As Las Vegas transforms itself into a more family-friendly tourist destination, mainstays of the strip are increasingly investing in non-casino amenities. The highest-profile new attraction, Caesars Entertainment's High Roller observation wheel, opened on March 31, providing a focal point for a new
retail, dining, and entertainment district known as The Linq.
Above, a rendering of the High Roller as envisioned by Arup.
Arup led the design of the High Roller, which at 550 feet is the tallest observation (or Ferris) wheel in the world. Our scope for the project included structural, geotechnical, mechanical, and electrical engineering, in addition to acoustic and fire/life-safety consulting. We also created the engineering reference designs and specifications for the cabins and mechanization system that operates the High Roller.
The original Ferris Wheel was built for the Chicago World Expo in 1893 in response to the Eiffel Tower, which had been unveiled in Paris in 1889. It proved extremely popular, and in the following century became a staple in amusement parks around the world.
Arup helped revolutionize this type of structure with the design of the London Eye, which opened in 2000 (hence its original name, the Millennium Wheel). Then the tallest in the world, it was called an “observation wheel” rather than Ferris wheel to distinguish its unique architectural design. In contrast to typical specimens, the cabins were mounted on the outside of the rim to provide an uninterrupted view in all directions, and the rim was supported by tensioned cables (much like a bicycle wheel), making it taller, lighter, and longer-lasting.
The new High Roller raises the bar yet again. It is more than twice as high as the original Ferris structure and all other wheels in the United States.
The enormous structure consists of 28 spherical cabins mounted to a single-element steel rim supported by 112 steel cables which mount to a 100-foot-long rotating hub. The hub rotates around two of the largest spherical roller bearings ever manufactured. The rotating structure rests on five canted steel legs which were carefully designed to integrate with the buildings and infrastructure on the heavily constrained site.
The completed attraction offers unparalleled views and entertainment near the center of the Las Vegas Strip.
As passenger experience is paramount to the High Roller's success, when The Hettema Group's architectural design of the cabins first began, Arup focused on optimizing the cabin shape for views and comfort.
While high-profile predecessors like the London Eye and Singapore Flyer feature oblong and cylindrical cabins, respectively, the High Roller's cabins consist of a sphere mounted high above a single tube for the rim. This allows many more people to fit comfortably inside the cabins (up to 40 can be accommodated at once) and an uninterrupted view in all directions.
The end result: A sense that riders are flying high above the Las Vegas Strip with no visible means of support.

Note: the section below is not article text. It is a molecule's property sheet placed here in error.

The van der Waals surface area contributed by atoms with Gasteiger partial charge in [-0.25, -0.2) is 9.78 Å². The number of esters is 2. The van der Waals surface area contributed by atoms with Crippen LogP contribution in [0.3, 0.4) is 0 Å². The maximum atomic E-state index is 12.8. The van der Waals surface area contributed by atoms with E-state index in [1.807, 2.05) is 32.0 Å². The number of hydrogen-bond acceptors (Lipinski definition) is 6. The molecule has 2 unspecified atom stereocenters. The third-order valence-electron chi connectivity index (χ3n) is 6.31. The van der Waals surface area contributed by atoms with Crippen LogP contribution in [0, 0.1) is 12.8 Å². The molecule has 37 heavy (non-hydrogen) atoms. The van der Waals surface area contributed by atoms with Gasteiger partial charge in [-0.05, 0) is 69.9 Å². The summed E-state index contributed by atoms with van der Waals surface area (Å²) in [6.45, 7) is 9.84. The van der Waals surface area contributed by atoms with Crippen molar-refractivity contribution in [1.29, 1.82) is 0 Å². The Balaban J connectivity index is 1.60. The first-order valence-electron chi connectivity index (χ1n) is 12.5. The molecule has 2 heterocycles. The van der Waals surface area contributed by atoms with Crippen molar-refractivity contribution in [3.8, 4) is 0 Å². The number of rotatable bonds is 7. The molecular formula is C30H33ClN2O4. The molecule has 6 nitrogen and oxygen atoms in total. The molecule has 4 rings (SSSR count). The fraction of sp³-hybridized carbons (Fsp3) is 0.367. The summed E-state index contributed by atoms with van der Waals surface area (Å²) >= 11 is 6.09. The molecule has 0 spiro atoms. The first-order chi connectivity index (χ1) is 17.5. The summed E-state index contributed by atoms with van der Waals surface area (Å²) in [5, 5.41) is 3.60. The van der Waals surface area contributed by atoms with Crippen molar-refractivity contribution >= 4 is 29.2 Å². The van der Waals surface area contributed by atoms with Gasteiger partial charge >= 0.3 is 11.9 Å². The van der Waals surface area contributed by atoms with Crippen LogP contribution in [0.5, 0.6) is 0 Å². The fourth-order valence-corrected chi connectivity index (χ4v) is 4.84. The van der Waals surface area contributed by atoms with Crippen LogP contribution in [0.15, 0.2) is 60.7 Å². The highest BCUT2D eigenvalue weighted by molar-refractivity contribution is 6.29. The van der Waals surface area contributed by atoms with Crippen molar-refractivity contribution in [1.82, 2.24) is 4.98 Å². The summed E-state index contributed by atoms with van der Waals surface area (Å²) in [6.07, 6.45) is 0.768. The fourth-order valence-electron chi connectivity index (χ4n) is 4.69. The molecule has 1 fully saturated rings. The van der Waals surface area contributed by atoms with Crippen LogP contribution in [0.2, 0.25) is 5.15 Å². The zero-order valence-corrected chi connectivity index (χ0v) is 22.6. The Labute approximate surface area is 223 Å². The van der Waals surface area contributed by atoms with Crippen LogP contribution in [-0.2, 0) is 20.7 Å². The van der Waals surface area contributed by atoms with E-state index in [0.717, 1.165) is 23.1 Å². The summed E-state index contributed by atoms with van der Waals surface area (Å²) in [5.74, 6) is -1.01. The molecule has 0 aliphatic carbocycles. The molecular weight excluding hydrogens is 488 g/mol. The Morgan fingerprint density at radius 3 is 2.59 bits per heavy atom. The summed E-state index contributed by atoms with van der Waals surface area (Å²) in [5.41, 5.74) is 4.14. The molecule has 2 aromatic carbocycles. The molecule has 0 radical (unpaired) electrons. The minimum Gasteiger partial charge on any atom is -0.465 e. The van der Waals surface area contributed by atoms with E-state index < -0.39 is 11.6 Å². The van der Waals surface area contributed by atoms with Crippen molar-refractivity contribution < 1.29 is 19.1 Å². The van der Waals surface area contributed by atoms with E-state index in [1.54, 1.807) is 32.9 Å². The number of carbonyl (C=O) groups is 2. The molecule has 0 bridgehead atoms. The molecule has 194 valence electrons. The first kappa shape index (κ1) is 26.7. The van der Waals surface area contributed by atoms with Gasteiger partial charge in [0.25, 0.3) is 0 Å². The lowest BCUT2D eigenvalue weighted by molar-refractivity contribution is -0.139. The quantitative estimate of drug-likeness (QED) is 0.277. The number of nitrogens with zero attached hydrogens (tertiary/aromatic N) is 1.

The construction of the wheel began at the foundations, where the weight of the superstructure is transferred to layers of caliche, an extremely strong soil created by ancient floods that is unique to the Las Vegas desert.
Above the piles and pile caps, the steel structure is supported on massive concrete plinths, the largest of which is 35 feet tall. These massive concrete structures protect the legs of the wheel from potentially extreme events such as vehicle impacts, fires, blasts, and earthquakes.
The weight of the High Roller is supported on four inclined tubular steel legs, each of which is 270 feet long. Each support leg has three tuned mass dampers (supplied by Gerb) which were installed to reduce the potential vibration in Las Vegas’ strong winds. The legs contain internal ladders which provide access to the hub, spindle, and bearings for maintenance and inspection.
Lateral stability for the support structure is provided by the 315-foot-long brace leg, which acts like a kickstand. The brace leg includes a single tuned mass damper at mid height.
For additional safety, the steel legs are connected to the foundations via prestressed anchor rods which act as fuse for the structure, keeping it safe and stable during earthquakes.
At the interface between the rotating wheel and the fixed support structure are two massive spherical roller bearings (supplied by SKF). Due to manufacturing limitations, these 10-ton bearings have the largest load capacity that can currently be achieved for a roller bearing of their size.
To achieve the required performance from the bearings, Arup worked closely with SKF, American Bridge, and Japan Steel Works to develop a design that considered the tolerance requirements, structural capacity, manufacturing capabilities, and installation processes. (The tolerance of the machined interface for the bearings is so exact that it was limited by how accurately they could measure the smoothness of the surface rather than how accurately they could actually smooth it.)